Facebook changed again and made it harder to find the “notes”. And I discovered that I wanted to share certain posts with people who weren’t my “friends” on Facebook. It was either get them to be “friends” or open up my posts to the web. It seemed that starting a blog was the best answer. I was surprised when strangers started reading my blog, and started subscribing to it.

I am grateful for every person who subscribes, and I look at the profile of each one. I know that some will subscribe for one thing and then I’ll post something entirely different. I know that I can’t be everything to everyone. Some subscribe after I post a poem, some after I post a word of encouragement. Then I’ll post something about my abusive childhood and I’m sure it is hard to read. It is hard to write, but it is healing. Recently I’ve figured out how to create posts with a lot of pictures so I can have a little scrapbook of adventures I’ve gone on and things I’ve seen. I’m sure that some people want my posts to be the same as what they originally read.

The fact is that the blog isn’t for them, really. It is for me. It is nice if other people want to read along, but I’m not going to create it any one particular way for any one particular audience. It is an organic, evolving thing. There are repeating themes, certainly, but if it were the same all the time that would be a waste of my time.

I like to be surprised by life. I’m the kind of person that wonders why people read the same books over and over again. There are some books where it really is the same story but just different character names and different cities. I guess some people like the familiarity of it all. Perhaps it makes them feel safe.

That bores me. A lot. Sure, I like some things to stay the same, and in many ways I hate change. But I also like to learn new things and stretch my boundaries and experiences.

As of today, I have 480 posts. Currently I have 159 followers. I average about 20 visitors a day, and each one looks at an average of two things. There have been over 14,000 views of my posts. One particular one has been read over 5,000 times, and still is getting noticed. I’m constantly surprised at what people are finding and rereading.

I have a goal of having 500 posts by the time of my anniversary of creating this blog, and that seems really easy. I had thought that I started it sooner, but I have over a month before I get to that date. At the rate I’m going, I’ll be over it by then. I didn’t have a goal of any amount at all when I started. My goal when I stated was just to have a blog.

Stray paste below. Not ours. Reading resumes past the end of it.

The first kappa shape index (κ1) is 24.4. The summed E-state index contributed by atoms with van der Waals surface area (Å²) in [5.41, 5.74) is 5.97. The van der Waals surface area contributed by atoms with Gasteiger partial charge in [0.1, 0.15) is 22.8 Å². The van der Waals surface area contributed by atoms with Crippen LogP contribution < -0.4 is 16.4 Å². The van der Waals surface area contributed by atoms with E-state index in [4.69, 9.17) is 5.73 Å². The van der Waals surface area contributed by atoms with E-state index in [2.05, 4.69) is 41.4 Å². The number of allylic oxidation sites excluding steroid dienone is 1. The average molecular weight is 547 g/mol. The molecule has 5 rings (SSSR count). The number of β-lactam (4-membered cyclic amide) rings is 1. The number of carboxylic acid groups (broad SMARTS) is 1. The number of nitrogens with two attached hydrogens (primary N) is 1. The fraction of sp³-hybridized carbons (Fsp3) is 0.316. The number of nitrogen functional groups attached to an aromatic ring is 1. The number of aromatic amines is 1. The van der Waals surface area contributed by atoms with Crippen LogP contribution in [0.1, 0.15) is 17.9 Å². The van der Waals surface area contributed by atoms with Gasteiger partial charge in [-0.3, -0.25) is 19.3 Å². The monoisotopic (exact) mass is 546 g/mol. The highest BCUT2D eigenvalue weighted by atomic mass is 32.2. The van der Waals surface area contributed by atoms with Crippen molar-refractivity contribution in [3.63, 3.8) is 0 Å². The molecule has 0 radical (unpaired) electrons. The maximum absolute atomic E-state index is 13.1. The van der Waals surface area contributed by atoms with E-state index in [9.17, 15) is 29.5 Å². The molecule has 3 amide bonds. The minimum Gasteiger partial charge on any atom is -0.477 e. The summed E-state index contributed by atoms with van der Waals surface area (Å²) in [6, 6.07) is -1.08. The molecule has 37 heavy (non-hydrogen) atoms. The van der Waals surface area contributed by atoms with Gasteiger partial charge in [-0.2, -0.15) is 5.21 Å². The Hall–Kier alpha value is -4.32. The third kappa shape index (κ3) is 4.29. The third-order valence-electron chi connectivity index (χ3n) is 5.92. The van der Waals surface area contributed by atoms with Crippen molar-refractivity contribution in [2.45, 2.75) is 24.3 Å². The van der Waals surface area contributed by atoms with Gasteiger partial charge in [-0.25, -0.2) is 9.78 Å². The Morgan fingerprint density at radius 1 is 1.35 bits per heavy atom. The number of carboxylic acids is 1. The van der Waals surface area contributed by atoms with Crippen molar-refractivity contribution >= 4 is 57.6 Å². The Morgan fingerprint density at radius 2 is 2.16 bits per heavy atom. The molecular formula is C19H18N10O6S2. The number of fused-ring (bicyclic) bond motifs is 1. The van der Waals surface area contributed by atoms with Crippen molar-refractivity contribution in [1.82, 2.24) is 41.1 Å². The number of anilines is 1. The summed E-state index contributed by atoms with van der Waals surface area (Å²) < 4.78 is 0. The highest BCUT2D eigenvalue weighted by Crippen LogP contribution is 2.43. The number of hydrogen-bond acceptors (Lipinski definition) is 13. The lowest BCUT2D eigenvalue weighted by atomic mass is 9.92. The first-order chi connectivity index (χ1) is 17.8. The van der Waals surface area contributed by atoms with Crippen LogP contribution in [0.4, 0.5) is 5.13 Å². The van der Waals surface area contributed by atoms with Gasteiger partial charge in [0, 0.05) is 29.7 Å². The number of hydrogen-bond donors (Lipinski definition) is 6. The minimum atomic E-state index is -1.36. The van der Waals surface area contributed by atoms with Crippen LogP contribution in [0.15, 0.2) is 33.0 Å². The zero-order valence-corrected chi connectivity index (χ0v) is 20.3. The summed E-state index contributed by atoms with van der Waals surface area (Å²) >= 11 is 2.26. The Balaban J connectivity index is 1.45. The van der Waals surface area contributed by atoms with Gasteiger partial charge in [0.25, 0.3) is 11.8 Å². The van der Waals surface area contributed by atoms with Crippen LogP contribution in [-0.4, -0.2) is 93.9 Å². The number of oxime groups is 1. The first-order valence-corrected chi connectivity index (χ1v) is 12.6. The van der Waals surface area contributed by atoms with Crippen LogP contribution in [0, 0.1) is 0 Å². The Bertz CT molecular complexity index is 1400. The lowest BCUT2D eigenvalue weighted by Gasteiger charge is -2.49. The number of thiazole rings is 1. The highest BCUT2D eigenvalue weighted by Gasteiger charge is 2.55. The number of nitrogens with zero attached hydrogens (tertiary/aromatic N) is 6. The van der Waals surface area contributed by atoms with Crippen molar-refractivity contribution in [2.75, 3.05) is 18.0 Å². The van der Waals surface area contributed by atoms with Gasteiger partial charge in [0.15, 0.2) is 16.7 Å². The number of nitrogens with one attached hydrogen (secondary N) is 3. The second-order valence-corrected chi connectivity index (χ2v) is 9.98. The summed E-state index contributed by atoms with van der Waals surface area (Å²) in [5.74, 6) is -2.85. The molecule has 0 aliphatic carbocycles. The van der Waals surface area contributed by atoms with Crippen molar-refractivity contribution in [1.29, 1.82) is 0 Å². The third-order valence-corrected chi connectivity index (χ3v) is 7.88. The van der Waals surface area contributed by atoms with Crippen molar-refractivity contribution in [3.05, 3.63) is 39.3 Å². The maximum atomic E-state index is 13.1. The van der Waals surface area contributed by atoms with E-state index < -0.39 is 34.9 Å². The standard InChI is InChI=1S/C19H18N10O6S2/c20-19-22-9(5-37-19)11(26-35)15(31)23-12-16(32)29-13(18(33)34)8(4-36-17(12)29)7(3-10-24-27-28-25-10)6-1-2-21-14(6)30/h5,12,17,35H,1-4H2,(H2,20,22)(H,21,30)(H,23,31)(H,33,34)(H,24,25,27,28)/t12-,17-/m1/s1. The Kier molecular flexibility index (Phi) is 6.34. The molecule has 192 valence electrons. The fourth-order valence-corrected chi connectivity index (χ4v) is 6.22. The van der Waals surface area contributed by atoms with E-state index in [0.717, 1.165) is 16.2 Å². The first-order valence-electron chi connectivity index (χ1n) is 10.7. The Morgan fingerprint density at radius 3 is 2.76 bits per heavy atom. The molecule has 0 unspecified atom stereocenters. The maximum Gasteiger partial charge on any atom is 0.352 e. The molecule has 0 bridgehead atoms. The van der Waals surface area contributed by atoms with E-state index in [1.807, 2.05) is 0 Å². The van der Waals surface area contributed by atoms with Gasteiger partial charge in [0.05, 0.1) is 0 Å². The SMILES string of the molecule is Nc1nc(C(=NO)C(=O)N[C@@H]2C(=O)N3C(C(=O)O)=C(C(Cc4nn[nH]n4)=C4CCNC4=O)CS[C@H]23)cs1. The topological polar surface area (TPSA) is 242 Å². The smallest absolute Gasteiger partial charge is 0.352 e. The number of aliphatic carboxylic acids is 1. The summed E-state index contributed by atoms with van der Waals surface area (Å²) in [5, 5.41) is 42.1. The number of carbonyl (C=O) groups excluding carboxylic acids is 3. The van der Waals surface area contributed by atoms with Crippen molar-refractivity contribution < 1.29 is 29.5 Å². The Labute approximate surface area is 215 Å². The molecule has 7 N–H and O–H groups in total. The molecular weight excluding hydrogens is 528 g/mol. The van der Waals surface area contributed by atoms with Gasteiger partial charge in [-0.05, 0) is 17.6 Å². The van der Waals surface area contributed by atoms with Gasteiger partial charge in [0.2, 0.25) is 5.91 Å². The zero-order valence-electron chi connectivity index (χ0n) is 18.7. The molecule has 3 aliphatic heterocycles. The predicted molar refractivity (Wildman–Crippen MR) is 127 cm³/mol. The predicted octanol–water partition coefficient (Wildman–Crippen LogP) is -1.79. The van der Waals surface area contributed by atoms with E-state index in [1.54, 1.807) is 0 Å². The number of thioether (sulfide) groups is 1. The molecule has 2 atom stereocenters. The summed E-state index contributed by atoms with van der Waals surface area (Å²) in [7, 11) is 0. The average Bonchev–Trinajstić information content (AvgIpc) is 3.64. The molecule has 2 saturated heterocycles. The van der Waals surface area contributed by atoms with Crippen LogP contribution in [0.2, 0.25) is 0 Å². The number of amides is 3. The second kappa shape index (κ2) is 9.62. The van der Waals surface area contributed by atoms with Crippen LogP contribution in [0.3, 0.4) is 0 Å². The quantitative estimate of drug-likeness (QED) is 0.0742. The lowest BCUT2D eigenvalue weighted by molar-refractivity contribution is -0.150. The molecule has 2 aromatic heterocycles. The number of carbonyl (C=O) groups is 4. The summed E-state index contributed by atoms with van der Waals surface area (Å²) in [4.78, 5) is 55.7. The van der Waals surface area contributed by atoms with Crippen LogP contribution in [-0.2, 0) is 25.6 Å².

I’d started with the idea of posting at least three times a week. Ideally, I wanted to post at least once a day. I started small so I wouldn’t get overwhelmed. I know that if I put a huge goal in front of me I may never get there. If I break it up into manageable pieces I’m more likely to do it. I now post an average of two things a day, sometimes four or five.

I’ve learned how to write all the time. I’ve learned that I don’t have to have an hour to sit down and write. I can write a little something while I’m walking at lunch. I can write while waiting at a doctor’s office. I can write while I’m in line at the post office. My phone and my Kindle are both great tools, and I have a running list of idea “seeds” to pick from. Writing used to be all about handwriting, and it took a while to get used to the idea of typing it instead. It has changed how I write, certainly, but it means that I can post more. Is it better? Time will tell. Perhaps one day I’ll get an assistant who will type up my handwriting and I can go back to doing that.

I’d planned on writing at the computer every morning. Now, it is more often that I type up an idea during the day and I’ll email it to myself. Then I’ll edit it and post it in the morning. This seems to work better for me. It is hard to get away from the creative flow and snap back into the mundane nature of getting ready go to work. There is nothing more jarring that having to switch gears. Somehow this new way of doing it means I’m able to produce more posts.

I’m really proud of some of them. There are some posts that I think I was able to really get my idea across. Some posts I don’t even feel are mine. It is as if an idea came to me and I’m just passing it along. Those are the ones that I’m most amazed by, because the idea is so surprising to me.

Some posts are very personal and intimate. In some I’m working out my own salvation. In some I’m working my way out of my own holes. In some I come to an understanding that is very healing to me. In some I’m sharing my pain to let others know that they aren’t alone and there is hope.

I don’t really expect anybody to read my blog. I need to write it, though. Writing every day is keeping me awake. It is like a date with myself, where I’m honest with myself about where I’ve been and where I am, and where I want to go.

Thank you for being along for the journey.